The Diocese of Upper South Carolina reports:

On October 30, the Still Hopes Retirement Community hosted a ceremony to honor the Reverend Canon George Chassey for his outstanding military service.

Father Chassey served in the United States Air Force as crew chief in the 354th fighter group. The 97-year-old helped open the first fighter strip in France and helped liberate a concentration camp near the end of the second World War. He was a participant in D-Day, having gone to France by way of Omaha Beach on that day. At one stage in the action, his aircraft flew 100 missions without mechanical failure.

Major General Scott J. Zobrist presented him the Commander’s Coin for Excellence and a certificate of thanks for his service. In turn, General Zobrist received a model of the P-51 Mustang, the fighter on which Chassey served as crew chief.

Although it was his meticulousness that allowed the P-51 to complete missions time and time again, Father Chassey would not let us forget those who did not live to tell their story.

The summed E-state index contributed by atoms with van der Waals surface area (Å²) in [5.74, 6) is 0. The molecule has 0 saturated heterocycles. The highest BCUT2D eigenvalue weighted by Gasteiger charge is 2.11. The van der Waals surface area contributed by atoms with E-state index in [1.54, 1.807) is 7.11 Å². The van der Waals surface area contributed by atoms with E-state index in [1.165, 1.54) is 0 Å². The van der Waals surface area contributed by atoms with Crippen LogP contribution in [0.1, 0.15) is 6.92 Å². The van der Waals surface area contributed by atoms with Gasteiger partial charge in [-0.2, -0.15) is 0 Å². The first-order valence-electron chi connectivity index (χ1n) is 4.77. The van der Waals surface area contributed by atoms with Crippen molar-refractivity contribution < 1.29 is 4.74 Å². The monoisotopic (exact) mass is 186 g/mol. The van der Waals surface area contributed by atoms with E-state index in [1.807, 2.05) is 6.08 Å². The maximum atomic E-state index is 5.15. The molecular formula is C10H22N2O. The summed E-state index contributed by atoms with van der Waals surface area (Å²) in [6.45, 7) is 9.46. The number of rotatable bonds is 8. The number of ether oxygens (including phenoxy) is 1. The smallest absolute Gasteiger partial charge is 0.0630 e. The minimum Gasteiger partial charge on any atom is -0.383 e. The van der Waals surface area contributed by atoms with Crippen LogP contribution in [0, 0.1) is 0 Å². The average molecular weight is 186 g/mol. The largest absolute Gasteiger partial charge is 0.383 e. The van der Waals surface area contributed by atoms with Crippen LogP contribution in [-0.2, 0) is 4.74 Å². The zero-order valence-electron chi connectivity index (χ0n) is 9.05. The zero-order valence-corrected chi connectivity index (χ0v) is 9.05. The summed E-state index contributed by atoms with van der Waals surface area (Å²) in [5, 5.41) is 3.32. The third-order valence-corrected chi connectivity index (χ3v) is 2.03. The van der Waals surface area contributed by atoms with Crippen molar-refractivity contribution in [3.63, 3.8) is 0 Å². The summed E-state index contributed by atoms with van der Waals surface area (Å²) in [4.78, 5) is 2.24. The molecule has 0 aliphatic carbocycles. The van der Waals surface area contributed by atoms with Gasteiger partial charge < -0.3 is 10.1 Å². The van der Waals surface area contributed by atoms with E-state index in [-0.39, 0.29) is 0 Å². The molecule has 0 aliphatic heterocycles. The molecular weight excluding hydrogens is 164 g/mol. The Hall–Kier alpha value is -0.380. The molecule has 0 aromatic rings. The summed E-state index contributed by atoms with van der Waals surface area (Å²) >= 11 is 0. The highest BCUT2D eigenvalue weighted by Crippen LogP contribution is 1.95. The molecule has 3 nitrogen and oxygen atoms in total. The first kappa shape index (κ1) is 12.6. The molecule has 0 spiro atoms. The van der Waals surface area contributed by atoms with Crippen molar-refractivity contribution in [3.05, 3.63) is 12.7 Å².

“I still remember vividly,” Father Chassey told WIS-TV.

“You can’t forget when you strap a young man in a cockpit, pat him on the shoulder, and say ‘I’ll be here when you get back,’ and he didn’t come back. That happened more than once.”

Father Chassey served as an Episcopal priest for 30 years, serving in California and South Carolina. He retired as Canon to the Bishop of the Diocese of Upper South Carolina. He then served at Still Hopes in various capacities, among them, the Director of Development.

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